DEBKA (h/t Susan K) The conversation, which finally tipped the scales for a ceasefire, took place on a secure line Wednesday morning, just hours before it was announced in Cairo. The US and Israeli leaders spoke at around the time that a terrorist was blowing up a Tel Aviv bus, injuring 27 people.
Obama’s pledge addressed Israel’s most pressing demand in every negotiating forum on Gaza: Operation Pillar of Cloud’s main goal was a total stoppage of the flow of Iranian arms and missiles to the Gaza Strip. They were smuggled in from Sudan and Libya through southern Egypt and Sinai. Hostilities would continue, said the prime minister, until this object was achieved.
Earlier, US officials tried unsuccessfully to persuade Israel to accept Egyptian President Mohamed Morsi’s personal guarantee to start launching effective operations against the smugglers before the end of the month. The trio running Israel’s Gaza campaign, Netanyahu, Defense Minister Ehud Barak and Foreign Minister Avigdor Lieberman, were willing to take Morsi at his word, except that Israeli security and intelligence chiefs assured them that Egypt has nothing near the security and intelligence capabilities necessary for conducting such operations.
When Secretary of State Hillary Clinton arrived in Jerusalem, she tried assuring Netanyahu that President Obama had decided to accelerate the construction of an elaborate US system of electronic security fences along the Suez Canal and northern Sinai. It would also cork up the Philadelphi route through which arms are smuggled into the Gaza Strip.
US security and civilian units will need to be deployed in Egyptian Sinai to man the fence system and operate it as an active counter-measure for obstructing the smuggling of Iranian weapons supplies.
The prime minister said he welcomed the president’s proposal to expedite the fence project, but it would take months to obtain Egyptian clearance. Meanwhile, the Palestinians would have plenty of time to replenish their weapons stocks after Israel’s Gaza campaign. It was therefore too soon to stop the campaign at this point or hold back a ground incursion. Soon after, President Obama was on the phone to Netanyahu with an assurance that US troops would be in place in Sinai next week, after he had obtained President Morsi’s consent for them to go into immediate action against Iranian smuggling networks.
This development is strategically significant for three reasons:
1. Once the missile and arms consignments depart Iranian ports or Libyan arms bazaars, Tehran has no direct control of their transit from point to point through Egypt until they reach Sinai and their Gaza destination. All the same, a US special forces operation against the Sinai segment of the Iranian smuggling route would count as the first overt American military strike against an Iranian military interest.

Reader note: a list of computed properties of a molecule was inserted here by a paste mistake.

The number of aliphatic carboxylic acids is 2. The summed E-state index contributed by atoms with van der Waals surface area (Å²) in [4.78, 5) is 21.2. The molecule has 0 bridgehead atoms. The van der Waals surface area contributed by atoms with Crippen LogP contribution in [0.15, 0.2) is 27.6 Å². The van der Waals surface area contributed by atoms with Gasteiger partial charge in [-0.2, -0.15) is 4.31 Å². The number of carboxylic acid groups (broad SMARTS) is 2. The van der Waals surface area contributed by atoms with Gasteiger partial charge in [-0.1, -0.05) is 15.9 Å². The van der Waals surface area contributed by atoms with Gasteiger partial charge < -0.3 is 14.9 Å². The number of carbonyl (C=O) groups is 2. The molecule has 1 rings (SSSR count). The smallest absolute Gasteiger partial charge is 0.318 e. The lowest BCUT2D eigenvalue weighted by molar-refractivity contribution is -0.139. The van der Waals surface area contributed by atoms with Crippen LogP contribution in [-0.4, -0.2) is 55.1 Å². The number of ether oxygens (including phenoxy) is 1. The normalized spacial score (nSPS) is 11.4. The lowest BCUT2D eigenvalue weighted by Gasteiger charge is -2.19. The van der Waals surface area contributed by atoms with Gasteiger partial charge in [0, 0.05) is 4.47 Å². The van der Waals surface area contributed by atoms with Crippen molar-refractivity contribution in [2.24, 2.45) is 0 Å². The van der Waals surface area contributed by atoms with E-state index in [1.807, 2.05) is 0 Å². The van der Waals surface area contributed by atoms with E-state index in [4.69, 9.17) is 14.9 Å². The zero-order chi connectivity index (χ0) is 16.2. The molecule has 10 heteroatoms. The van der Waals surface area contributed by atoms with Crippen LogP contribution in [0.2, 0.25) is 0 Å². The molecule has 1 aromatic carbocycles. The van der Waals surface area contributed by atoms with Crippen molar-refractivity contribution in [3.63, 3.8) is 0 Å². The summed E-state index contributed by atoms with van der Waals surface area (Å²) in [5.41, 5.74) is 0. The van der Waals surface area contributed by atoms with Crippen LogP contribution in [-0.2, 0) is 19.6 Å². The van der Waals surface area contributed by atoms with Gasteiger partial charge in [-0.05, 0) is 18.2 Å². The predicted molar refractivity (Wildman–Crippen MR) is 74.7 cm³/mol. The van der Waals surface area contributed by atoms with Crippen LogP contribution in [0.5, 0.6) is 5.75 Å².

2. President Morsi, by opening the Sinai door to an American troop deployment for Israel’s defense, recognizes that the US force also insures Israel against Cairo revoking or failing to honor the peace treaty Egypt signed with Israel in 1979.
3. In the face of this US-Israel-Egyptian understanding, Hamas cannot credibly claim to have won its latest passage of arms with Israel or that it obtained guarantees to force Israel to end the Gaza blockade.
However, according to the Daily News Egypt, the armed forces have denied that Egypt agreed to allow the deployment of United States troops in the Sinai peninsula as part of the Egyptian brokered Gaza ceasefire agreement.
The official spokesperson for the armed forces released a statement which stated “there is no truth to what has been published on Israeli websites on plans for the deployment of US troops in the Sinai as part of the ceasefire agreement in Gaza between Hamas and Israel.”
Izzat El-Risheq, a spokesperson for Hamas, also denied the reports and said the ceasefire agreement has been published for all to see. On his Facebook page he said the reports are “an Israeli attempt to mitigate the impact of defeat.”
A phone call did occur between the two leaders on Wednesday, the details of which have been published on the White House website. According to the statement, during their conversation Obama “reiterated his commitment to Israel’s security,” and “said that the United States would use the opportunity offered by a ceasefire to intensify efforts to help Israel address its security needs.” The statement did not contain any reference of US troops being deployed to Sinai.
The spokesperson for the armed forces added, “the armed forces emphasises the established parameters of Egyptian national security policies to maintain national sovereignty and does not accept foreign forces or bases on its territory.”
He added, “the only foreign force in the Sinai is the multinational force… which has operated there since 25 April 1982, after the Israeli withdrawal from the Sinai.” The multinational force and observers are tasked with observing the peace treaty between Egypt and Israel.